Shobu Abstract Game Overview
You’ve probably figured out by now that we play a lot of games as a family. There are very few game types we haven’t tried and enjoy nearly all of them. If I was asked to state my most and least favorite genres, my answer would be very quick. Least favorite is easy – trivia. I’ve never been good at recalling specific details on anything and was the type of person that would cram for a test, pass it and then go on to forget everything by the next period.
I’ve mentioned many times what my favorite game genre is. They’re typically referred to as abstract games, meaning they typically don’t have a theme and feature an even playing field for all participants. Think Chess or Checkers, two of the most recognizable examples of an abstract game. Sadly, abstracts aren’t a very popular game type with most of today’s publishers. It’s currently all about how many miniatures you can cram into a box or how “deluxe” you can make the components. Strategic game play seems to be a thing of the past.
Or it is? One publisher, Smirk & Laughter, is paving their own path with the release of a pure abstract game, Shobu. At a time where other publishers shun games of this style, they are seizing the opportunity to fill this void. And rather than bling it out with custom blown glass pieces and Italian marble boards, polished stones, wooden boards and a rope are the components of choice.
The object of Shobu is simple – be the first to push all of your opponent’s pieces off of one of the four boards. Setup the game by arranging the four wooden boards into a square with one of each color directly in front of each player. Populate each board with four white and four black stones lined up on the edge closest to the owning player. Place the rope between the four boards to help signify which are a player’s homeboards.
After a start player has been determined, each person will take turns moving not one, but two of their stones! Their move is divided up into two parts, which are referred to as “passive” and “aggressive”. The first move, the passive move, must occur on one of the two homeboards of the active player. The stone may be moved in any direction, including diagonally, one or two spaces. It may not leave the board, jump other pieces or run into stones owned by either player. The move must be completed freely without interruption of the stone’s path.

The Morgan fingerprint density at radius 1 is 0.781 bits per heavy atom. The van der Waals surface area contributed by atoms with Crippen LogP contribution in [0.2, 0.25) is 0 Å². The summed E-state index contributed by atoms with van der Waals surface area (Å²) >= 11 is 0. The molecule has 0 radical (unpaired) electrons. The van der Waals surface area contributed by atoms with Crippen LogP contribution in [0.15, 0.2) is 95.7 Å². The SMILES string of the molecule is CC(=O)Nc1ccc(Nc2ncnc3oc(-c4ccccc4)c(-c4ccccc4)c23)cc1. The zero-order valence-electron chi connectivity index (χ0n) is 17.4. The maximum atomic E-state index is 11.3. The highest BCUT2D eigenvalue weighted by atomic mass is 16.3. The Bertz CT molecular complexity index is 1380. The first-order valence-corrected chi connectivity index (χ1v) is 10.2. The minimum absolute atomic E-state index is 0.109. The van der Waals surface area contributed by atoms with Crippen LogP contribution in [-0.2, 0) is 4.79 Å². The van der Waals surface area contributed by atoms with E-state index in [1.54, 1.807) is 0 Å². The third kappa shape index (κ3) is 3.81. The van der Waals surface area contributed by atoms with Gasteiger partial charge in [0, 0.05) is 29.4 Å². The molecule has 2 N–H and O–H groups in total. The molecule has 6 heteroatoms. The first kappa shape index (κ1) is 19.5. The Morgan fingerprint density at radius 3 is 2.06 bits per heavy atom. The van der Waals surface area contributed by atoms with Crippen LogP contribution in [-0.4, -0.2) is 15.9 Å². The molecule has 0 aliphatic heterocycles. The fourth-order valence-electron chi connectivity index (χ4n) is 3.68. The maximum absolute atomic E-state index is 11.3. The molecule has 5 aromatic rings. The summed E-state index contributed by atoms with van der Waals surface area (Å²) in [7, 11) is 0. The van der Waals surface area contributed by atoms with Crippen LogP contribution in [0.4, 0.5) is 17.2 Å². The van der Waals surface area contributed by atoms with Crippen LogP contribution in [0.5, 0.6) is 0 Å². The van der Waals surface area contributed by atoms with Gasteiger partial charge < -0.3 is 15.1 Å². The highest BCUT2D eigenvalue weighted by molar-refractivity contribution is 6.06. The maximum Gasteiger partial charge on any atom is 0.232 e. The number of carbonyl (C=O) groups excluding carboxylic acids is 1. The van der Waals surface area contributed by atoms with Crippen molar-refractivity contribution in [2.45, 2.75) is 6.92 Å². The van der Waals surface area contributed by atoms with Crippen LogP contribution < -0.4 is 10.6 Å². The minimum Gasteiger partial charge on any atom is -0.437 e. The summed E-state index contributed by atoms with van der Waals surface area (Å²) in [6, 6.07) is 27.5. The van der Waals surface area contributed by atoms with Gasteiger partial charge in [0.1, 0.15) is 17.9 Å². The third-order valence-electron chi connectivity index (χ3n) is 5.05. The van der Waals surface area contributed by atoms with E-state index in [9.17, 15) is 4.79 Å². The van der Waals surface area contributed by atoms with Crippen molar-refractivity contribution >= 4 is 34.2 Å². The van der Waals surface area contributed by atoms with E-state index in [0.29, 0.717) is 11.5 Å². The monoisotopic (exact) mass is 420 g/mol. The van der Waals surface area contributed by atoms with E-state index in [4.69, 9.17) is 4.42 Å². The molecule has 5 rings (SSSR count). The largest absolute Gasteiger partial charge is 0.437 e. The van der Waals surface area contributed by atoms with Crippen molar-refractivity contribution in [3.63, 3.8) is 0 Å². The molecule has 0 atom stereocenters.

The second part of a turn is the aggressive move, and this must take place on one of the two boards of the opposite color from the passive move. The second stone must be moved in the exact same direction and the exact number of spaces as the passive stone. This is how opponent’s pieces are pushed as the active stone runs into it. However, the active player may not push more than one stone at a time. If their opponent’s stone is pushed off the edge of the board, it is removed from the game.
This limitation on movement, requiring a valid passive move to compliment an aggressive move, makes for a much more tactical game than appearances allow. Players take turns each moving two stones until one person is able to push off the final stone of their opponent’s from any of the four boards. That person is declared the winner of Shobu!
I’ve played a LOT of abstract games, both old and new, and Shobu does something we haven’t seen in a long time. It introduces a completely new movement method to the category (we’re calling it “mirrored movement”) and it will be interesting to see if others are able to incorporate this feature into other games. Until that happens, it is safe to call Shobu a modern classic.
You will find Shobu for sale at your favorite local game store, direct from Smirk & Laughter on their website or through online retailers such as Amazon. Find out if they will start making games from other under-served genres by following them on Facebook or Twitter for their latest news!
What game types do you love that you can’t find any more?
2 thoughts on “Shobu Abstract Game Overview”
What an interesting game. I have a grandson who loves abstract type games. I will be introducing him to Shobu.